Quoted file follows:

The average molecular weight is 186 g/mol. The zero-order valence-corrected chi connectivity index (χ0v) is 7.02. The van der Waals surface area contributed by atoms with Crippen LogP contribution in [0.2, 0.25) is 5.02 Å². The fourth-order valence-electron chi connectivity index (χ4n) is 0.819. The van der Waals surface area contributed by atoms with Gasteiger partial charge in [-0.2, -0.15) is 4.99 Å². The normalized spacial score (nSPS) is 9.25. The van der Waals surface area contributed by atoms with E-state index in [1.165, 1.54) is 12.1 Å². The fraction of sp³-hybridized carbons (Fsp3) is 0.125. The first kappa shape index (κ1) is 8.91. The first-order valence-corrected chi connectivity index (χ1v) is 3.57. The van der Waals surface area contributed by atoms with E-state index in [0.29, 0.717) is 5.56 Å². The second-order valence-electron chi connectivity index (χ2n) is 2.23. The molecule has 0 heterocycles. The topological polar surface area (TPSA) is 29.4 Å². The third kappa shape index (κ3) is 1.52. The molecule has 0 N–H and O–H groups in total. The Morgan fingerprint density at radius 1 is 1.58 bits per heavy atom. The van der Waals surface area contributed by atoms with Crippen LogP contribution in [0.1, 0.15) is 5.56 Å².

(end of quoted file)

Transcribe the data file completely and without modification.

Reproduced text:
The average molecular weight is 186 g/mol. The zero-order valence-corrected chi connectivity index (χ0v) is 7.02. The van der Waals surface area contributed by atoms with Crippen LogP contribution in [0.2, 0.25) is 5.02 Å². The fourth-order valence-electron chi connectivity index (χ4n) is 0.819. The van der Waals surface area contributed by atoms with Gasteiger partial charge in [-0.2, -0.15) is 4.99 Å². The normalized spacial score (nSPS) is 9.25. The van der Waals surface area contributed by atoms with E-state index in [1.165, 1.54) is 12.1 Å². The fraction of sp³-hybridized carbons (Fsp3) is 0.125. The first kappa shape index (κ1) is 8.91. The first-order valence-corrected chi connectivity index (χ1v) is 3.57. The van der Waals surface area contributed by atoms with E-state index in [0.29, 0.717) is 5.56 Å². The second-order valence-electron chi connectivity index (χ2n) is 2.23. The molecule has 0 heterocycles. The topological polar surface area (TPSA) is 29.4 Å². The third kappa shape index (κ3) is 1.52. The molecule has 0 N–H and O–H groups in total. The Morgan fingerprint density at radius 1 is 1.58 bits per heavy atom. The van der Waals surface area contributed by atoms with Crippen LogP contribution in [0.1, 0.15) is 5.56 Å².